Begell House
International Journal for Uncertainty Quantification
International Journal for Uncertainty Quantification
2152-5080
4
6
2014
ANALYSIS OF VARIANCE-BASED MIXED MULTISCALE FINITE ELEMENT METHOD AND APPLICATIONS IN STOCHASTIC TWO-PHASE FLOWS
The stochastic partial differential systems have been widely used to model physical processes, where the inputs involve large uncertainties. Flows in random and heterogeneous porous media is one of the cases where the random inputs (e.g., permeability) are often modeled as a stochastic field with high-dimensional random parameters. To treat the high dimensionality and heterogeneity efficiently, model reduction is employed in both stochastic space and physical space. An analysis of variance (ANOVA)-based mixed multiscale finite element method (MsFEM) is developed to decompose the high-dimensional stochastic problem into a set of lower-dimensional stochastic subproblems, which require much less computational complexity and significantly reduce the computational cost in stochastic space, and the mixed MsFEM can capture the heterogeneities on a coarse grid to greatly reduce the computational cost in the spatial domain. In addition, to enhance the efficiency of the traditional ANOVA method, an adaptive ANOVA method based on a new adaptive criterion is developed, where the most active dimensions can be selected to greatly reduce the computational cost before conducting ANOVA decomposition. This novel adaptive criterion is based on variance-decomposition method coupled with sparse-grid probabilistic collocation method or multilevel Monte Carlo method. The advantage of this adaptive criterion lies in its much lower computational overhead for identifying the active dimensions and interactions. A number of numerical examples in two-phase stochastic flows are presented and demonstrate the accuracy and performance of the adaptive ANOVA-based mixed MsFEM.
Jia
Wei
Department of Mathematics, Texas A&M University, College Station, Texas 77840; Computational Science & Mathematics Division, Pacific Northwest National Laboratory, Richland, Washington 99352, USA
Guang
Lin
Computational Science & Mathematics Division, Pacific Northwest National Laboratory, Richland, Washington 99352; Department of Mathematics, School of Mechanical Engineering, Purdue University, West Lafayette, Indiana, USA
Lijian
Jiang
College of Mathematics and Econometrics, Hunan University, China
Yalchin
Efendiev
Center for Numerical Porous Media (NumPor), King Abdullah University of Science and Technology (KAUST), Thuwal 23955-6900, Kingdom of Saudi Arabia; Department of Mathematics and Institute for Scientific Computation (ISC), Texas A&M University, College Station, Texas 77843-3368, USA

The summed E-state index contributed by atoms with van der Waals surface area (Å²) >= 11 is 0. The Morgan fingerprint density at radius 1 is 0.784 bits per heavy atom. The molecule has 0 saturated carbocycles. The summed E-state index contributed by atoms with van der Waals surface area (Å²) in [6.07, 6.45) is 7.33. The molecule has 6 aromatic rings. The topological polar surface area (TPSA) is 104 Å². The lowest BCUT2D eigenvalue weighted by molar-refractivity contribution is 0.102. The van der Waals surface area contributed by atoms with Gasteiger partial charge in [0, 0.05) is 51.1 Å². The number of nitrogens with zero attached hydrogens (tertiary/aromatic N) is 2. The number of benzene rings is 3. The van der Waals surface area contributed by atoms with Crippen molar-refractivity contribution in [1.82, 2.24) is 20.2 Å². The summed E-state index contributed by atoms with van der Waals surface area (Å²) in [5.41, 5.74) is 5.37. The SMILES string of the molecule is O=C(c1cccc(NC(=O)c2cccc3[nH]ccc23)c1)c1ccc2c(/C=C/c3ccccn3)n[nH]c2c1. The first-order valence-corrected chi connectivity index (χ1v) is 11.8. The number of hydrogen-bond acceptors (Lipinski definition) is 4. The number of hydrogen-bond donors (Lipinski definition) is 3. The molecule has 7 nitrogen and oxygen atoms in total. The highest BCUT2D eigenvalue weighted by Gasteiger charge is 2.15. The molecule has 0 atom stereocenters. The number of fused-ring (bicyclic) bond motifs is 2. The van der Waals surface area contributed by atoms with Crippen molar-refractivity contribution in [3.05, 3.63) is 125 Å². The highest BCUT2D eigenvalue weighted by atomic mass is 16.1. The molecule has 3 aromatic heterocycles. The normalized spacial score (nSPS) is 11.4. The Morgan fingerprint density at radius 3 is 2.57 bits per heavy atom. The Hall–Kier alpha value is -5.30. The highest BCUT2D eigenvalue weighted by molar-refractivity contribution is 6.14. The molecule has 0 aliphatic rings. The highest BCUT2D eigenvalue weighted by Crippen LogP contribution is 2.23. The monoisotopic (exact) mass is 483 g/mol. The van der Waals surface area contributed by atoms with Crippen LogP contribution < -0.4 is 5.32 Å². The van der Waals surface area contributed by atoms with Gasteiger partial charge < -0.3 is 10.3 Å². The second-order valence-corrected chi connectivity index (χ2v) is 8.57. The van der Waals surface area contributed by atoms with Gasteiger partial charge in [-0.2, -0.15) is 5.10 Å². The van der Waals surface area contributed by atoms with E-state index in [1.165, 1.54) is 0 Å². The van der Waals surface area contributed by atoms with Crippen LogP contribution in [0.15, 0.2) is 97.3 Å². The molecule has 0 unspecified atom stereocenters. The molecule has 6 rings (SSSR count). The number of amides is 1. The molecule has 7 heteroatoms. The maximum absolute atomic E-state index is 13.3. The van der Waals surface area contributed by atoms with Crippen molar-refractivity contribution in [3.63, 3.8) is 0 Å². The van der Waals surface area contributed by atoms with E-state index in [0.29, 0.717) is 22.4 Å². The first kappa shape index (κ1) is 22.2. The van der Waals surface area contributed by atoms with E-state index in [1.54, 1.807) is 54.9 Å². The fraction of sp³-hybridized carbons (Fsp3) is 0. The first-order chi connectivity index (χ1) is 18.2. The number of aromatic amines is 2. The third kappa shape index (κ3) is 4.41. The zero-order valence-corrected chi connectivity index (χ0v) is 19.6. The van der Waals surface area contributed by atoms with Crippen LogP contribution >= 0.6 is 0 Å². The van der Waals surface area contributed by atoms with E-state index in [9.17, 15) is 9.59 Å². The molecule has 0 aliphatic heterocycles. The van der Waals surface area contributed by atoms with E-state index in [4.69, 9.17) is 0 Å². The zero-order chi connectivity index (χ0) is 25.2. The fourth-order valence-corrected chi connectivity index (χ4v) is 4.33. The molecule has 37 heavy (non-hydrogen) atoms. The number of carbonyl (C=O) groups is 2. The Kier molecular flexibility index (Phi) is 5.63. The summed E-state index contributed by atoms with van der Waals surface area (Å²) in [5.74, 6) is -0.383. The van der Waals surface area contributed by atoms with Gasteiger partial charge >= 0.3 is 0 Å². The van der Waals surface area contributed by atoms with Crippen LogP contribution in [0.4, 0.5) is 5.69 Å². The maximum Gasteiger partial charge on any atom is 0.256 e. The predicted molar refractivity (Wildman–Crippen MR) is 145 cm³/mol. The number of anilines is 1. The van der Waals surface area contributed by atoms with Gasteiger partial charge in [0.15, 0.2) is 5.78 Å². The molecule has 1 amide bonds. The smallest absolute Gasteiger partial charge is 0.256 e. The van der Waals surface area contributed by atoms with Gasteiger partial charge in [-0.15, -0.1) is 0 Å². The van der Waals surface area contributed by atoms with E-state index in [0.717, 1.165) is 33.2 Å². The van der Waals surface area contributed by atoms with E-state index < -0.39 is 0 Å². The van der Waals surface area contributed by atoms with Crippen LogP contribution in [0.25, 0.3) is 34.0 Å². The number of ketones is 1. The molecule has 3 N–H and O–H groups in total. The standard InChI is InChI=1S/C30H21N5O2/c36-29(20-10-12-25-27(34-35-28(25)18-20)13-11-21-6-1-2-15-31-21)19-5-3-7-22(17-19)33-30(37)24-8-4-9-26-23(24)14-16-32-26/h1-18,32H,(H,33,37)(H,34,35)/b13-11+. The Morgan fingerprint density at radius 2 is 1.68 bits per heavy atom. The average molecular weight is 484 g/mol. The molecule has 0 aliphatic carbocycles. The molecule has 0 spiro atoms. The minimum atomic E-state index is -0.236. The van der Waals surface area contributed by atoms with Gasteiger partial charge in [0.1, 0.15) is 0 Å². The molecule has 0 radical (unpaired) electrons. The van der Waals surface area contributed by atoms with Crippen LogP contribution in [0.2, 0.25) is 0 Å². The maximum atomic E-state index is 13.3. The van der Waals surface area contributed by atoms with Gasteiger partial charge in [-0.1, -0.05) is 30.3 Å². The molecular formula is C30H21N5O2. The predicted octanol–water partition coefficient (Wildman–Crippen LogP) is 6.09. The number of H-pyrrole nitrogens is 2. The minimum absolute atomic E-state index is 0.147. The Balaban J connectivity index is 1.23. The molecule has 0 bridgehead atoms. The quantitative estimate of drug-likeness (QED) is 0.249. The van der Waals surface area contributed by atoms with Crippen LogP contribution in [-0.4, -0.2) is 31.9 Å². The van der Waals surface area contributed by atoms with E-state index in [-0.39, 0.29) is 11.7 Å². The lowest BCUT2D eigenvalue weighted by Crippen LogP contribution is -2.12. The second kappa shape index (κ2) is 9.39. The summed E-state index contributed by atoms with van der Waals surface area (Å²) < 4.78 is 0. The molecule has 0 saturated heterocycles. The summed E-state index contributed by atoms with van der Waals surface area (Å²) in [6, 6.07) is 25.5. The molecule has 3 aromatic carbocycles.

455-477
GRADIENT-BASED STOCHASTIC OPTIMIZATION METHODS IN BAYESIAN EXPERIMENTAL DESIGN
Optimal experimental design (OED) seeks experiments expected to yield the most useful data for some purpose. In
practical circumstances where experiments are time-consuming or resource-intensive, OED can yield enormous savings. We pursue OED for nonlinear systems from a Bayesian perspective, with the goal of choosing experiments that are optimal for parameter inference. Our objective in this context is the expected information gain in model parameters, which in general can only be estimated using Monte Carlo methods. Maximizing this objective thus becomes a stochastic optimization problem. This paper develops gradient-based stochastic optimization methods for the design of experiments on a continuous parameter space. Given a Monte Carlo estimator of expected information gain, we use infinitesimal perturbation analysis to derive gradients of this estimator.We are then able to formulate two gradient-based stochastic optimization approaches: (i) Robbins-Monro stochastic approximation, and (ii) sample average approximation combined with a deterministic quasi-Newton method. A polynomial chaos approximation of the forward model
accelerates objective and gradient evaluations in both cases.We discuss the implementation of these optimization methods, then conduct an empirical comparison of their performance. To demonstrate design in a nonlinear setting with partial differential equation forward models, we use the problem of sensor placement for source inversion. Numerical results yield useful guidelines on the choice of algorithm and sample sizes, assess the impact of estimator bias, and quantify tradeoffs of computational cost versus solution quality and robustness.
Xun